Many of these new opportunities require considerable investment in time, human resource and capital outlay, but not all. Take the elephant work being done in Kenya’s Lewa Conservancy, where radio tracking collars and cell phone connectivity have been in use by researchers for some time in the tracking of herd migration and foraging patters. But now this relatively low cost technology is being used more widely, particularly to help in matters of human-elephant conflict, an ever-increasing issue.
Disrupting crime networks
A key strategy in current in combating wildlife crime is by disrupting the activities of poaching networks. For example, the International Fund for Animal Welfare (IFAW), the Kenya Wildlife Service (KWS) and INTERPOL are developing a counter-wildlife crime intelligence fusion centre that can join community anti-poaching intelligence with high-tech data analysis and enhanced national security operations to stop elephant and rhino poachers before they strike.
The project is known as tenBoma takes its name from an existing Kenyan community policing philosophy called Nyumba Kumi meaning Ten Houses. TenBoma expands this same philosophy to include Kenya’s national parks and surrounding areas in a network of watchfulness and information sharing together.
Based on the resulting data analysis, KWS can create predictive models and anticipatory responses to poaching in Tsavo and Amboseli national parks – placing Kenya law enforcement one step ahead of organized crime groups and armed militias. If successful this model can be adopted and replicated elsewhere in Africa to help stem the poaching crisis.
Educating elephants to bypass cropland
Elephants can wreak havoc in croplands and threaten, and even kill, the farmers themselves. So, what a win-win situation, when known crop-raiding elephants can be fitted with radio collars to track their movements. The moment such an elephant gets near a farm or settlement a signal alerts rangers who can then move in quickly to chase the animal away. Unsurprisingly the “problem” elephants quickly learn to recognize these virtual fences and to stay well clear.
Jon Hoekstra, Chief Scientist at the World Wildlife Fund, recounts the above example in his highly informative article, “Networking Nature” for Foreign Affairs magazine.
Hubble – from star gazing to spot gazing
At the other end of the scale who would have thought that the cosmos gazing Hubble Space Telescope could be turned inwards, not only in the broad, global interests of conservation, but for the wellbeing of a single species. Well, it has happened. The endangered whale shark – the biggest of all fishes – has a pattern of spots on its skin that is unique to each individual. And Hubble can identify these whale shark “fingerprints”, and tag them without human any human contact.
Known as the ECOCEAN Whale Shark Photo-Identification Library, the project encourages marine photographic enthusiasts to upload their images of whale sharks to the database. The photographers get an email alert each time “their shark” is spotted” and scientists gain an increasing data base from which to learn more about the species behaviour. So far about 32,000 photographs of some 2,800 different whale sharks, have been contributed by more than 2,600 people.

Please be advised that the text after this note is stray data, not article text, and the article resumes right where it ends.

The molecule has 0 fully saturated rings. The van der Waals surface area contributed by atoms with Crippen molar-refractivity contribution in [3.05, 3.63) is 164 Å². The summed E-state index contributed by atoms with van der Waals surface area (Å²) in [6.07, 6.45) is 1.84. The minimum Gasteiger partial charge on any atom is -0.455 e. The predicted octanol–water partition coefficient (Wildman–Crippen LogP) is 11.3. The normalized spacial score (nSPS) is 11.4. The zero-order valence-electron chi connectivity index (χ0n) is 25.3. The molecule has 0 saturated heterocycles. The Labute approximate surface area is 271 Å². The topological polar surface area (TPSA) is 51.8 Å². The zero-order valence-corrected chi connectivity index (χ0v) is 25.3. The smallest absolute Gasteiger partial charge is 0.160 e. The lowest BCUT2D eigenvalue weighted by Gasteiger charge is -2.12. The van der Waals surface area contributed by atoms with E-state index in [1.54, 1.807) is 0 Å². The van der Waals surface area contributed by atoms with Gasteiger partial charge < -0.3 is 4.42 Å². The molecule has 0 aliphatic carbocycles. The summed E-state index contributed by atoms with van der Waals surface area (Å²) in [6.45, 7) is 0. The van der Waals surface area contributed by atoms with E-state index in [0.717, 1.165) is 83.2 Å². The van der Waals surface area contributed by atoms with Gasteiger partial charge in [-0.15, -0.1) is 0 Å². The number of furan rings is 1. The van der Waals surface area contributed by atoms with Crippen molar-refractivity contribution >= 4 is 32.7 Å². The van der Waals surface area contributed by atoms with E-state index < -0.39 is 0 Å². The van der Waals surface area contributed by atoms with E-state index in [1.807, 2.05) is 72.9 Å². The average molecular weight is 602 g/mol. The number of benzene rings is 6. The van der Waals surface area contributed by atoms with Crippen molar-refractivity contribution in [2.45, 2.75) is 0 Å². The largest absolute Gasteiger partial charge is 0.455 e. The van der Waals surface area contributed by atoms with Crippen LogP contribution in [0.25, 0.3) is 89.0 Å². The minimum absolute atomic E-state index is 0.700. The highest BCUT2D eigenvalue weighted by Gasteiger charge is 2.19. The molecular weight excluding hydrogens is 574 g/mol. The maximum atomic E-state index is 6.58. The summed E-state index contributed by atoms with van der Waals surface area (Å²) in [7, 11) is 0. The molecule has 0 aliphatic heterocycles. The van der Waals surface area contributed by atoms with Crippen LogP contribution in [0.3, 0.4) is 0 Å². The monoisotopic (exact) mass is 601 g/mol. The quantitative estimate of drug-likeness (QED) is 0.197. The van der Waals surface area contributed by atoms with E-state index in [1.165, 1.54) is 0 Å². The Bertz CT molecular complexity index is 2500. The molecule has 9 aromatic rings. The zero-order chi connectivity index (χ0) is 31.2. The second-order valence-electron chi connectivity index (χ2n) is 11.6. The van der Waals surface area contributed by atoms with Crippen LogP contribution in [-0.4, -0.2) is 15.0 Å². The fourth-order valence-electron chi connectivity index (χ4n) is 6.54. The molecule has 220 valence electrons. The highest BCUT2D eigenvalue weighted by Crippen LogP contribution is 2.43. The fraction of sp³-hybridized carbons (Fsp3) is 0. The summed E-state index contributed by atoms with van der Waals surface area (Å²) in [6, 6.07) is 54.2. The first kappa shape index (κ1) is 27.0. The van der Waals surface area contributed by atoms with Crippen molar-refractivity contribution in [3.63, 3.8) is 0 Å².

Ocean sail drones
Another marine innovation is the ASD, or Autonomous Sail Drone, the ocean going equivalent of the aerial robots that are so widely used. Although relatively expensive, wind-powered seadrones operate at nothing like the cost of research ships and so can be deployed in numbers over a wide ocean area to collect and transmit data. For example, they have successfully located and tracked oil seeps and have measured the biological responses to them, in the Bering Sea they have been used to produce fish abundance estimates that are key to the sustainable management of commercial fisheries, and seadrones are being used as part of a three-year long-range weather forecasting pilot with NOAA (the US National Oceanic and Atmospheric Administration).
In Africa, with its immense coastline and territorial waters which are systematically plundered by illegal fishing operations, saildrones can play a vital role in feeding back real time data to sorely stretched policing resources.
Mapping whole ecosystems … in real time
These are but a few examples how technology is giving conservationists and anti-poaching authorities tools that would have been beyond their wildest dreams even a decade ago. As Jan Hoekstra says: ‘We can now monitor entire ecosystems – think of the Amazon rainforest – in nearly real time, using remote sensors to map their three-dimensional structures; satellite communications to follow elusive creatures, such as the jaguar and the puma; and smartphones to report illegal logging.
‘Such innovations are revolutionizing conservation in two key ways: first, by revealing the state of the world in unprecedented detail and, second, by making available more data to more people in more places.’
The caveat of unintended circumstances
He does warn, however, that technology also carries risks. In the hands of wildlife traffickers the same systems providing information about animal whereabouts and the movement of their protectors could be disastrous. And advances in biotechnology, especially, could have consequences beyond those that were intended.
“Yet on balance,” says Hoekstra “technological innovation gives new hope for averting the planet’s environmental collapse and reversing its accelerating rates of habitat loss, animal extinction, and climate change.”
I couldn’t agree more.
Caption for main photograph: Sail drone in action – keeping tabs on climate change, fishery stocks, oil spills and a whole lot more.
This article was first written for and published in Travel Africa Magazine.